Hidden Side is not being launched until August but has already elicited discussion, including at LEGO's annual report event in the LEGO House during February. Brickset was kindly invited to interview Murray Andrews, a developer of the theme, so we could find out more about how Hidden Side might differ from other ranges.
Our discussion topics included the integration between physical and digital play, the potential longevity of the theme and why the sets do not contain ghostly minifigures. You can read his responses to these questions, along with many others, after the break...
Brickset: What is your role within The LEGO Group?
Murray: I am a senior product lead, predominantly working on products where we are seeking to unite physical bricks and a digital experience. LEGO possesses inherent qualities but there is an opportunity to enhance them with emerging technologies, especially as children become increasingly engaged with digital play. That concept provided the basis for Hidden Side.
Brickset: What can you tell us about Hidden Side?
Murray: The theme is focused upon the fictional town of Newbury, where our central characters have noticed some unusual occurrences. Invisible ghosts are haunting the town and they can only be seen through an app, developed by Professor JB, which forms an integral part of the play experience. This app can be downloaded for direct interaction with the models, hopefully augmenting the existing play value offered by each set.
We therefore ensured that every model includes the consistent detail and functionality that one would expect to enjoy in any LEGO set. For example, 70425 High School, can shift between a typical school and its possessed state by revealing angled eyes, a cavernous mouth and deadly claws on each side! The app can then reveal further detail and allows us to see which ghosts are haunting the school.
Brickset: How does the app interact with the sets?
Murray: Each model includes a colour wheel, corresponding with the respective colour spectrums that are inhabited by the ghosts. Scanning the different colours will reveal possession points and potentially release a ghost which you can then capture through a mini game. Furthermore, the app will sometimes indicate that you should place a minifigure onto the set, perhaps discovering that characters have been possessed! We can therefore transition between exploration and action-based play very quickly.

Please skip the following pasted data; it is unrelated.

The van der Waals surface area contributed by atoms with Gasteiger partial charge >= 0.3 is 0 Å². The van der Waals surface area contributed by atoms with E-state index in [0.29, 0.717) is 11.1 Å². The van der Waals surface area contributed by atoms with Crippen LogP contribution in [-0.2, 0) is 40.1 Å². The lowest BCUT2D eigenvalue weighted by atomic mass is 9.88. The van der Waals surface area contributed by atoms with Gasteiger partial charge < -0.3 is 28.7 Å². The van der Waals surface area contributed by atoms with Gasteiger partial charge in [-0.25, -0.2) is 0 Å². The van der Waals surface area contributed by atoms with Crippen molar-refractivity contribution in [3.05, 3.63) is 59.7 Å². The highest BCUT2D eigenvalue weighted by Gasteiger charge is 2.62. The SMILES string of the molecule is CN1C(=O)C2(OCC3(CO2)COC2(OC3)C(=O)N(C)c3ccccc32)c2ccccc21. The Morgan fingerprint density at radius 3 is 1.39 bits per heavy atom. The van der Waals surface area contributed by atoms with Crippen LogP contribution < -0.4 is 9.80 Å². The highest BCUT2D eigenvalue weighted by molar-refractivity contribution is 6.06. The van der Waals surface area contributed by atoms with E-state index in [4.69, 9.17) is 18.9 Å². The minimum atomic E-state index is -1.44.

We also want to continue expanding the experience by introducing more ghosts and special events after the product launch. For instance, we might unleash a new group of ghosts across the range to coincide with Hallowe'en, hopefully prolonging digital play in the same way that physical LEGO sets can be enjoyed for a long period of time.
Brickset: Do you expect the theme to have some longevity, in that case?
Murray: Absolutely, the range is launching in August but we already have plans to release new sets next year. We cannot reveal very much at the moment but some exciting additions to the augmented reality are in development and we expect to provide further information as 2020 draws nearer, relating to the sets, the app and the story of Hidden Side.
Brickset: The app requires some fairly advanced hardware to play. How did you decide which devices would be supported?
Murray: As you might imagine, we investigated this subject extensively and established that mobile devices would require ARKit for iOS users and ARCore for Android to enable this augmented reality gameplay. Phones with that capability were introduced about five years ago and we found that most children in our primary markets do have access to them. It is certainly an important consideration so that was a central subject during development.
Brickset: Was the Hidden Side range developed around the augmented reality app or did the theme come first?
Murray: I was not actually involved in the earliest stages of development but we have been thinking about augmented reality within LEGO for a while. A ghostly realm is ideally suited to that kind of play and Hidden Side therefore seemed like an excellent opportunity to introduce an app that is integrated with the sets. I am not entirely certain which idea came first but would imagine the Hidden Side theme was probably created some time after the app was already under consideration.
Brickset: There has been some discussion surrounding a lack of physical ghosts in the sets. Did you consider including the ghosts as actual minifigures?
Murray: I think we have always intended to keep the ghosts as an invisible presence which can only become visible through the app. Children find that makes sense from a story perspective so that was probably the correct decision, although I can also understand why some people may be disappointed not to have physical minifigures.
Of course, there is evidence of the ghosts' presence as you can swap the heads on some minifigures, representing their possessed state, or even possess certain objects such as the high school or a tree from 70420 Graveyard. Hopefully fans searching for a physical play experience will appreciate those features, especially since previous haunted themes such as Monster Fighters or Studios have been more focused upon physical threats so Hidden Side is distinctive in that regard.
Brickset: Many thanks for taking the time to speak with us!